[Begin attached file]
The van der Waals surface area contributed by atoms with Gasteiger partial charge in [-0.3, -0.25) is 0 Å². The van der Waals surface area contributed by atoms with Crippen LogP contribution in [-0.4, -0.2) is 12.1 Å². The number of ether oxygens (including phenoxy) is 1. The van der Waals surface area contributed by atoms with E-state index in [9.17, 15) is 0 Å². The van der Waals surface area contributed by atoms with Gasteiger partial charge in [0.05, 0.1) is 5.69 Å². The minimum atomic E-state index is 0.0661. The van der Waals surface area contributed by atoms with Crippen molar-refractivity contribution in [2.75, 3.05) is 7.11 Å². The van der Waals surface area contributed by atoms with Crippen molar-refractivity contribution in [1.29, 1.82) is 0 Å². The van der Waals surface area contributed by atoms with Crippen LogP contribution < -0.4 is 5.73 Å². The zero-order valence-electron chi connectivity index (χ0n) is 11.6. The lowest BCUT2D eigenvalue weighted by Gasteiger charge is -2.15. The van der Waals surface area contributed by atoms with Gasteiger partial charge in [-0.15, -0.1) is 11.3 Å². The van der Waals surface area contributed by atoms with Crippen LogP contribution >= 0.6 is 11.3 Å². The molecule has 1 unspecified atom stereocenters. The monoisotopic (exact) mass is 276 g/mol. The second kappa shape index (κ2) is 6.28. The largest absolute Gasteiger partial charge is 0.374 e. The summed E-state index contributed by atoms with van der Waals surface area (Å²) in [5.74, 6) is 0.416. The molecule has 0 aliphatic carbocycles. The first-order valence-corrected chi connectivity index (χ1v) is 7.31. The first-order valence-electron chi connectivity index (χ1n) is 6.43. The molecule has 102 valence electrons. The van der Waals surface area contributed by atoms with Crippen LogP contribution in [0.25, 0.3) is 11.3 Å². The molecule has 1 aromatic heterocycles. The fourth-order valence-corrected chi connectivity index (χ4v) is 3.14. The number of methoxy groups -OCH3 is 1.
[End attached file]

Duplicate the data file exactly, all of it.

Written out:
The van der Waals surface area contributed by atoms with Gasteiger partial charge in [-0.3, -0.25) is 0 Å². The van der Waals surface area contributed by atoms with Crippen LogP contribution in [-0.4, -0.2) is 12.1 Å². The number of ether oxygens (including phenoxy) is 1. The van der Waals surface area contributed by atoms with E-state index in [9.17, 15) is 0 Å². The van der Waals surface area contributed by atoms with Gasteiger partial charge in [0.05, 0.1) is 5.69 Å². The minimum atomic E-state index is 0.0661. The van der Waals surface area contributed by atoms with Crippen molar-refractivity contribution in [2.75, 3.05) is 7.11 Å². The van der Waals surface area contributed by atoms with Crippen molar-refractivity contribution in [1.29, 1.82) is 0 Å². The van der Waals surface area contributed by atoms with Crippen LogP contribution < -0.4 is 5.73 Å². The zero-order valence-electron chi connectivity index (χ0n) is 11.6. The lowest BCUT2D eigenvalue weighted by Gasteiger charge is -2.15. The van der Waals surface area contributed by atoms with Gasteiger partial charge in [-0.15, -0.1) is 11.3 Å². The van der Waals surface area contributed by atoms with Crippen LogP contribution >= 0.6 is 11.3 Å². The molecule has 1 unspecified atom stereocenters. The monoisotopic (exact) mass is 276 g/mol. The second kappa shape index (κ2) is 6.28. The largest absolute Gasteiger partial charge is 0.374 e. The summed E-state index contributed by atoms with van der Waals surface area (Å²) in [5.74, 6) is 0.416. The molecule has 0 aliphatic carbocycles. The first-order valence-corrected chi connectivity index (χ1v) is 7.31. The first-order valence-electron chi connectivity index (χ1n) is 6.43. The molecule has 102 valence electrons. The van der Waals surface area contributed by atoms with Crippen LogP contribution in [0.25, 0.3) is 11.3 Å². The molecule has 1 aromatic heterocycles. The fourth-order valence-corrected chi connectivity index (χ4v) is 3.14. The number of methoxy groups -OCH3 is 1.